Client Spotlight: Lucinda Talkington

Lucinda and her guide dog Etsy

Lucinda and her guide dog Etsy

Lucinda Talkington of Woodland had vision challenges from the time she was in elementary school and was diagnosed with Rod Cone Dystrophy. With low vision, she had handled house arrest during World War II when most Japanese-Americans were forced into internment camps. She had fought for civil rights in the 1960s.

But when she divorced her husband last year at age 73, she learned she still had gaps in her knowledge of how to live independently with blindness.

“My husband handled all the books and money, so when we got divorced it was huge having to learn how to do that myself,” she said  “Also, he was a physician so it was hard not being able to ask him questions about medical issues. I didn’t realize how much I depended on him to watch out for me.”

Fortunately, Lucinda had founded the Outa Sight support group in Woodland 34 years previous and connected with Society for the Blind. When her vision had started to deteriorate at age 40 and she couldn’t read without a magnifier, she called on Society for the Blind. When her vision decreased more at age 60 and she needed a cane, she was one of the first students to join Society for the Blind’s Senior IMPACT Project. So she knew who to call when she began facing her divorce.

“I just had to keep going,” Lucinda said. “I knew a divorce was imminent, so I wanted to go back and learn as much as I could. I knew resources were there because of Society for the Blind.”

Lucinda joined classes at Society for the Blind to improve her knowledge of using a cane, Braille and computers. She also found a guide dog named Etsy who helps her remain independent.

“The training has been marvelous,” she said. “It’s kept me on my own after the divorce. This is going to be my first time filing my own taxes, but I know I have the resources.”

Her daughter has the same eye condition, so Lucinda wanted to model how to use resources. But her daughter viewed her as old-fashioned and refused to use a cane or look people in the eye. As an actor/director/writer, she even wrote a stage production called “Truce” about their differences.

While it was hard for Lucinda to accept her daughter’s approach, she also knew that she herself was no stranger to taking a stand. When Lucinda couldn’t see the board at school, the Japanese-Mexican-English American made friends with kids who would copy things down for her, and she made a point to sit by the teacher in order to see. At San Francisco State University, she had no help and still managed to pass a nature study course with a C grade despite not being able to see the birds and trees.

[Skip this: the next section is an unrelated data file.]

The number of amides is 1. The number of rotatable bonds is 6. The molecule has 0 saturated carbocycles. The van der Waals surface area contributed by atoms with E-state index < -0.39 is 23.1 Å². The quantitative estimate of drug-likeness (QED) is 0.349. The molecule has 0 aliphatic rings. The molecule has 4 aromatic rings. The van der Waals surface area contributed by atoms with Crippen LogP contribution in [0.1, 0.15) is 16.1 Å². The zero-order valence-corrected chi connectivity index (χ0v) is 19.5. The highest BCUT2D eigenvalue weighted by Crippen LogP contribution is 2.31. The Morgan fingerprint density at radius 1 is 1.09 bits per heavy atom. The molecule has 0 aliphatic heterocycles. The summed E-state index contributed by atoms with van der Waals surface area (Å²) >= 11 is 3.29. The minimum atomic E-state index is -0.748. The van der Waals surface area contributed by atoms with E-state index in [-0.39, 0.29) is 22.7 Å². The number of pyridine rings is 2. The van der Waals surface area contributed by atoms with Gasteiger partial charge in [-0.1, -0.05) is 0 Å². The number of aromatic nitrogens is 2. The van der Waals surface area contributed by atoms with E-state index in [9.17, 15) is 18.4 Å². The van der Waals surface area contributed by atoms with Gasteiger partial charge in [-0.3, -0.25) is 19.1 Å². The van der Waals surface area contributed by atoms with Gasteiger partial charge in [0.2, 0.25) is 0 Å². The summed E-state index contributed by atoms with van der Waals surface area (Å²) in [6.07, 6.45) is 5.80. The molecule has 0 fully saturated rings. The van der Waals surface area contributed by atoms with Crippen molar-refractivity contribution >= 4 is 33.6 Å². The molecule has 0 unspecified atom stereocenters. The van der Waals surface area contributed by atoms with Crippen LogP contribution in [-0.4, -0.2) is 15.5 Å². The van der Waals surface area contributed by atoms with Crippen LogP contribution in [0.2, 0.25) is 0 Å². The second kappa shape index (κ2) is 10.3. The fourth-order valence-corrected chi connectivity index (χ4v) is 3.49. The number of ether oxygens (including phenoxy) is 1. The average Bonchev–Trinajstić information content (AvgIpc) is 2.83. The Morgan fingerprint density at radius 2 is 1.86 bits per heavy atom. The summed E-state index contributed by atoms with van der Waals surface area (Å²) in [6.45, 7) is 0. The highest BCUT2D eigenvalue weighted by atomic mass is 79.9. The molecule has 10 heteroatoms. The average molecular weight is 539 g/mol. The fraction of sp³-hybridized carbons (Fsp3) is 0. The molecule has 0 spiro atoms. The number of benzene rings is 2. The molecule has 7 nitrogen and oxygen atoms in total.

She also started marching in civil rights protests in San Francisco, particularly those related to hiring people of color.

“I would have done so much more if I had vision,” Lucinda said. “I probably would have gone to Alabama to march, but at the time that wasn’t possible for a young blind girl. With the resources we have today, it would be possible.”

Instead, Lucinda became a medical transcriber and put her husband through school by working at San Francisco General Hospital for nine years. In 1978 she moved to Woodland and started the Outa Sight support group to show her daughter that they needed support. When the group started, there were just five members. Now 15-20 local residents come to the group, and Lucinda sends out 180 newsletters.

“I have always appreciated resources,” Lucinda said. “But after learning from Society for the Blind, I now consider myself a collector of resources and even created a book so that I can let other people know about the resources available. I feel good about that.”

Through her Outa Sight support group, she and friends go downtown every week to go shopping and for lunch or dinner. Four of them took cooking classes together. And using her activist background, she brought several people together to ask the City of Woodland to install audible pedestrian signals. Now the group holds a fundraiser each year to help maintain and install the signals, which now total seven. The district attorney’s office contacted Outa Sight about adding accessible computers to the library, so Lucinda wrote a grant proposal that funded them.

“Thanks to Society for the Blind, I feel totally empowered now,” Lucinda said. “We’re out there. We make it a point to be seen – and to be seen competently, which is important.”